Certain injury mechanisms should raise the suspicion of associated spinal fractures. Patients jumping or falling from heights with significant lower-extremity injury, calcaneal injuries in particular, are at high risk for accompanying lumbar and thoracolumbar spine injuries. Patients involved in motor vehicle accidents and wearing lap belts only are at risk for flexion distraction injuries. Lumbar fractures have been associated with abdominal and urologic trauma, particularly in cases of lap belt injuries.19 Sacral fractures are often associated with injury to the pelvic ring.

The evaluation of the thoracolumbar spine starts with the primary and secondary surveys to include visual inspection and manual palpation for stepoffs or other bony abnormalities. Bruising of the abdomen may be a sign of an underlying lap belt–type injury. An abnormal posture may be indicative of muscle spasm and associated spinal injury. Using full spinal precautions, the patient should be log-rolled and the skin and contour of the neck and back examined. Bruising, stepoff, deviation from the normal spinal curvature, or pain with dorsal midline palpation may be indicative of an underlying bony and ligamentous injury. In the patient with a head injury, verbal response to questions about pain during palpation may not be entirely reliable.

A neurologic examination should be carried out in a systematic and standardized fashion. Results should be communicated using the American Spinal Injury Association (ASIA) grading system (described elsewhere in this book). This facilitates communication between treating specialties. Progressive neurologic deterioration is a widely accepted indication for acute intervention. It is, therefore, imperative that baseline neurologic function be accurately established. In the confused or obtunded patient, facial grimace or withdrawal to painful stimuli can serve as a gross motor and sensory examination. A rectal examination should be performed to assess perianal sensation, rectal tone, and a bulbocavernosus reflex. Radiographic studies of other areas of injury should be evaluated closely for patterns that may indicate a direction of force through the thoracolumbar spine.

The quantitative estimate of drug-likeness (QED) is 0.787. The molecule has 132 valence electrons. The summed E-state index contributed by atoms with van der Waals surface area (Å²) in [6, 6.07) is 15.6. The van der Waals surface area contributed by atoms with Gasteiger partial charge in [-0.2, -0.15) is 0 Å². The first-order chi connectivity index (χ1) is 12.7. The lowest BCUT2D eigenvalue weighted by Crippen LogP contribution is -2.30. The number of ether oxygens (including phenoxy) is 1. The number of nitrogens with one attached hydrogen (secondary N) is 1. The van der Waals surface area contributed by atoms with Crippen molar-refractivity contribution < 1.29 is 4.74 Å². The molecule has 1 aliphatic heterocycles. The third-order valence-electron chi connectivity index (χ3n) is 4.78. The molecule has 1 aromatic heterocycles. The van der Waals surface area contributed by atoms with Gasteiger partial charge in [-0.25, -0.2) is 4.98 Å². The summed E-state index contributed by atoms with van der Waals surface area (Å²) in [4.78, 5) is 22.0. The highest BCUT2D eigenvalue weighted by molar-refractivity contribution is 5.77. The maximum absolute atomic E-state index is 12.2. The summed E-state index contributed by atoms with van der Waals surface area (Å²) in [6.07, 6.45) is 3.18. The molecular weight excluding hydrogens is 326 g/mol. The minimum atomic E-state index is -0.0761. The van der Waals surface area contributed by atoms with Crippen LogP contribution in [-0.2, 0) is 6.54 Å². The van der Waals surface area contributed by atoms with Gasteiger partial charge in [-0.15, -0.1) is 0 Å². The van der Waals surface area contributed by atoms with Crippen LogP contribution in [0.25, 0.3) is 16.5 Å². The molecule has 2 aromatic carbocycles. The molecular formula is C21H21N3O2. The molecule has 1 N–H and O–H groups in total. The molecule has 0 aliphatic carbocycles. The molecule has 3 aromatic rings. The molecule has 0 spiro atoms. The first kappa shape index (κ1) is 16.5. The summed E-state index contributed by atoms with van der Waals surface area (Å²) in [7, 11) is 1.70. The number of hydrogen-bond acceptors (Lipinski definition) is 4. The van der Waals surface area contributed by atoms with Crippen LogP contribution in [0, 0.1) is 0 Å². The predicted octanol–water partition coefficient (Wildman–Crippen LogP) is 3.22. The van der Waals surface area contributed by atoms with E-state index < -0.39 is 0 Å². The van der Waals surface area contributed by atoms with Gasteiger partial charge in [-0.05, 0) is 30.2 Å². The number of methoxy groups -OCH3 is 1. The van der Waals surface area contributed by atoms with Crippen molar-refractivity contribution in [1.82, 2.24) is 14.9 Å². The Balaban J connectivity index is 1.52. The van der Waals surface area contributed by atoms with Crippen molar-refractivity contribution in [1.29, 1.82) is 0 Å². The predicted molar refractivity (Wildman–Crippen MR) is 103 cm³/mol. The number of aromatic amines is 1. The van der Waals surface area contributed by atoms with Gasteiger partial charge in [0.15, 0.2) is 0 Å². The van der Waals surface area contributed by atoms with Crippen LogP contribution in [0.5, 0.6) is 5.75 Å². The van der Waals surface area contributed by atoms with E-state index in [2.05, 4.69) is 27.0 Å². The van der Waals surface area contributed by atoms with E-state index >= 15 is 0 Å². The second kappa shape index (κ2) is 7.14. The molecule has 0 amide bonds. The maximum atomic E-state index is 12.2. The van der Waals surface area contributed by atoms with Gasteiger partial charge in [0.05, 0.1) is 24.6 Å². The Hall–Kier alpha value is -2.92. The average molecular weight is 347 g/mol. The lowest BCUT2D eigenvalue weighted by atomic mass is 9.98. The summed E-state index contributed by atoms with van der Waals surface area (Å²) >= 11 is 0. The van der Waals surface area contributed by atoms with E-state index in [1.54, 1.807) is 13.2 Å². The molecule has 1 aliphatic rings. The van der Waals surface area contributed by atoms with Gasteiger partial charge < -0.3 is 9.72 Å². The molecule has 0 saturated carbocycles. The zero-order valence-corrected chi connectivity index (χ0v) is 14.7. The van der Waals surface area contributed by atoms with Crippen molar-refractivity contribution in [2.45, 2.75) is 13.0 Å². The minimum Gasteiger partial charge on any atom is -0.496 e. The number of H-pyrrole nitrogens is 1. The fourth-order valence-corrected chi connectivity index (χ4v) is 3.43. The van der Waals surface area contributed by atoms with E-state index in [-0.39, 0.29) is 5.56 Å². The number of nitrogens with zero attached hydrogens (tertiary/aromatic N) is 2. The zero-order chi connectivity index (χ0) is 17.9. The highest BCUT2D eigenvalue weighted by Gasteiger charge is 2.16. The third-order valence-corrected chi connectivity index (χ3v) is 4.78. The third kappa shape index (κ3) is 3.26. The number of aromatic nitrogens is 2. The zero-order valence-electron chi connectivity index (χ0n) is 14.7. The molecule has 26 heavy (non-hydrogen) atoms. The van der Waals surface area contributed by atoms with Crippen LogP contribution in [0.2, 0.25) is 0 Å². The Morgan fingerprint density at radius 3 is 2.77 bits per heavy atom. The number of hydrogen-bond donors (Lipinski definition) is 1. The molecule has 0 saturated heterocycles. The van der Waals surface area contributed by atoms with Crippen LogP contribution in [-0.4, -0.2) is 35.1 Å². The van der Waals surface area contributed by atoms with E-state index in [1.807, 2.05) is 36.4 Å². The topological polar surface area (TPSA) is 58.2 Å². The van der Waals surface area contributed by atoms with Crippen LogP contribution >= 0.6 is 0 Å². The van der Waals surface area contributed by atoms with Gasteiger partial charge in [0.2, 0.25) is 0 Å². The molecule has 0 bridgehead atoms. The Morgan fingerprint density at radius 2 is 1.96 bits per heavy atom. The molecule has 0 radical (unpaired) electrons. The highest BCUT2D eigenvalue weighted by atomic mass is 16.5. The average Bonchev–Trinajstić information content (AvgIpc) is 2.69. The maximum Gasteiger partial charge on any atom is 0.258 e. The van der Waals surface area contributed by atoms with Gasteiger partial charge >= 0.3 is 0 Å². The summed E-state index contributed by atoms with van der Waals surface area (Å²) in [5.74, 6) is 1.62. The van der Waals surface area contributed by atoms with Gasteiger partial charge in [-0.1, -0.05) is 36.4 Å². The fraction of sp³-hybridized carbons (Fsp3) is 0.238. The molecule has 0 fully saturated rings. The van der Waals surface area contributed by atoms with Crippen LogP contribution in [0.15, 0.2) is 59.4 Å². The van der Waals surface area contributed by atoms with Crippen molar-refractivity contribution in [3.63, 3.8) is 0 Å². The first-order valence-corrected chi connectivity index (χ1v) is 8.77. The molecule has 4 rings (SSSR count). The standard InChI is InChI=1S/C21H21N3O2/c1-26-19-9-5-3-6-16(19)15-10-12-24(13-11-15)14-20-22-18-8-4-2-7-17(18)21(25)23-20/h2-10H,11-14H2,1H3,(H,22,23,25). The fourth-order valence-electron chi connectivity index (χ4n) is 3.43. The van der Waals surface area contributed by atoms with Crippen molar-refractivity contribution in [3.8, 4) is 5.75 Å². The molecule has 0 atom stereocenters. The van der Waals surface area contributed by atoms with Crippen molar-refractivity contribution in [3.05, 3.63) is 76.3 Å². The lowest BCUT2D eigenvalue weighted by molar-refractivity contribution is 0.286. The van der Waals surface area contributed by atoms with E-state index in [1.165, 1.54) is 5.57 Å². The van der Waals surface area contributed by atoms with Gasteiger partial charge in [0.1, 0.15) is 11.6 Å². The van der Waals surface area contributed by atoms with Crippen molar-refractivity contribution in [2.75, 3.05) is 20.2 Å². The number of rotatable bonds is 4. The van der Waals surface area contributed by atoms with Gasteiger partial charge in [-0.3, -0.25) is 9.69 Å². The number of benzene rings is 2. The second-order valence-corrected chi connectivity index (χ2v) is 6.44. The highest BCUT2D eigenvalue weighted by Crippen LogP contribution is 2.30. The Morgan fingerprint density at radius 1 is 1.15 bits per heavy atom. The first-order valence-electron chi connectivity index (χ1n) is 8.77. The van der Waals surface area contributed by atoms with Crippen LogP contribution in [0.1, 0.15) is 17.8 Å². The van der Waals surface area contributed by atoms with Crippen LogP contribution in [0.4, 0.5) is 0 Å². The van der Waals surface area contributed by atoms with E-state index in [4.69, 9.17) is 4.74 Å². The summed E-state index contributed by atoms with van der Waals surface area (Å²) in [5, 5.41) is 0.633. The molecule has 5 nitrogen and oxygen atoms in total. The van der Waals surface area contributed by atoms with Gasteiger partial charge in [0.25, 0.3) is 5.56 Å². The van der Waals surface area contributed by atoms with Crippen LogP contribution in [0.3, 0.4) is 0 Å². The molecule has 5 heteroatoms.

The pattern of neurologic injury observed depends on the location of spinal injury. In the majority of patients, the conus medullaris lies directly opposite the L1 vertebral body. The conus medullaris contains the anterior horn cells of the L5 through S5 nerves. Both upper motor neuron (conus injury) and lower motor neuron (cauda equina) injury can occur. The injury pattern runs the spectrum from a complete injury below L1 to incomplete syndromes resulting in partial motor and sensory preservation with sacral dysfunction. The sacral nerve roots are the most sensitive to injury and the least likely to improve after injury. Injury to the sacral spinal cord and nerve roots can result in loss of bowel and bladder function; sexual function is often less severely affected. Injuries from L2-5 can result in isolated root injuries or cauda equina syndrome. Root injuries can appear as monoradiculopathy or polyradiculopathy. Cauda equina syndrome appears as variable sensory, motor, bowel, and/or bladder dysfunction. Sensory and motor loss tend to be asymmetrical. This tendency is in contradistinction to the conus medullaris syndrome, in which deficits are usually more symmetrical.20 Sphincteric dysfunction is common and is often permanent.

Radiographic Evaluation